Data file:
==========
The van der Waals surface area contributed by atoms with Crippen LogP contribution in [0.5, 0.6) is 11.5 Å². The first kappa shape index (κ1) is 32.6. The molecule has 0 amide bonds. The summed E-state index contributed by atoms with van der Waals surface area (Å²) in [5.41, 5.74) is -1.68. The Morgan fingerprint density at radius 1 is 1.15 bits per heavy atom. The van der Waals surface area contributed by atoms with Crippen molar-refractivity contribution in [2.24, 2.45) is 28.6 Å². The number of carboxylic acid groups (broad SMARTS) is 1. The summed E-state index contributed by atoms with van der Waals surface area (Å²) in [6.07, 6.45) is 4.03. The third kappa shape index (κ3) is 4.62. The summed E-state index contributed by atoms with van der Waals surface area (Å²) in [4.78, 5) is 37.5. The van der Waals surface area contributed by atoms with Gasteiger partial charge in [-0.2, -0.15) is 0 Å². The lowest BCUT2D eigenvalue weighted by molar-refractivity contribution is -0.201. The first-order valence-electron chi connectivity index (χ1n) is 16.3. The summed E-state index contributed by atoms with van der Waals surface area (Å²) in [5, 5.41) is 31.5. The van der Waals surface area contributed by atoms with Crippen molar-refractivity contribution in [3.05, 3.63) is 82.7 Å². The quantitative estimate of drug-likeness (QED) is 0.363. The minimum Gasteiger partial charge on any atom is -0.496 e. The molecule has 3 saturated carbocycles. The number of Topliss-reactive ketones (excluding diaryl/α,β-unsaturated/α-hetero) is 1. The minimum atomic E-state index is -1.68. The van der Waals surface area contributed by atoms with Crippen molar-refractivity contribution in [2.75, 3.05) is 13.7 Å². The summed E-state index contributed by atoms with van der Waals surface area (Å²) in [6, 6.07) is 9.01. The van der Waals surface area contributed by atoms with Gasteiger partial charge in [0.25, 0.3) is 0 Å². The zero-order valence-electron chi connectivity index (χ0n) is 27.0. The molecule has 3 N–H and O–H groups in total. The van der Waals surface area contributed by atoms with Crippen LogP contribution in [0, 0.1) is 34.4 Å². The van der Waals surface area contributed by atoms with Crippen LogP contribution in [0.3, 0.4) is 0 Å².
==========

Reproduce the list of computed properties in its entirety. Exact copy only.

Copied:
The van der Waals surface area contributed by atoms with Crippen LogP contribution in [0.5, 0.6) is 11.5 Å². The first kappa shape index (κ1) is 32.6. The molecule has 0 amide bonds. The summed E-state index contributed by atoms with van der Waals surface area (Å²) in [5.41, 5.74) is -1.68. The Morgan fingerprint density at radius 1 is 1.15 bits per heavy atom. The van der Waals surface area contributed by atoms with Crippen molar-refractivity contribution in [2.24, 2.45) is 28.6 Å². The number of carboxylic acid groups (broad SMARTS) is 1. The summed E-state index contributed by atoms with van der Waals surface area (Å²) in [6.07, 6.45) is 4.03. The third kappa shape index (κ3) is 4.62. The summed E-state index contributed by atoms with van der Waals surface area (Å²) in [4.78, 5) is 37.5. The van der Waals surface area contributed by atoms with Gasteiger partial charge in [-0.2, -0.15) is 0 Å². The lowest BCUT2D eigenvalue weighted by molar-refractivity contribution is -0.201. The first-order valence-electron chi connectivity index (χ1n) is 16.3. The summed E-state index contributed by atoms with van der Waals surface area (Å²) in [5, 5.41) is 31.5. The van der Waals surface area contributed by atoms with Crippen molar-refractivity contribution in [3.05, 3.63) is 82.7 Å². The quantitative estimate of drug-likeness (QED) is 0.363. The minimum Gasteiger partial charge on any atom is -0.496 e. The molecule has 3 saturated carbocycles. The number of Topliss-reactive ketones (excluding diaryl/α,β-unsaturated/α-hetero) is 1. The minimum atomic E-state index is -1.68. The van der Waals surface area contributed by atoms with Crippen molar-refractivity contribution in [2.75, 3.05) is 13.7 Å². The summed E-state index contributed by atoms with van der Waals surface area (Å²) in [6, 6.07) is 9.01. The van der Waals surface area contributed by atoms with Gasteiger partial charge in [0.25, 0.3) is 0 Å². The zero-order valence-electron chi connectivity index (χ0n) is 27.0. The molecule has 3 N–H and O–H groups in total. The van der Waals surface area contributed by atoms with Crippen LogP contribution in [0, 0.1) is 34.4 Å². The van der Waals surface area contributed by atoms with Crippen LogP contribution in [0.3, 0.4) is 0 Å².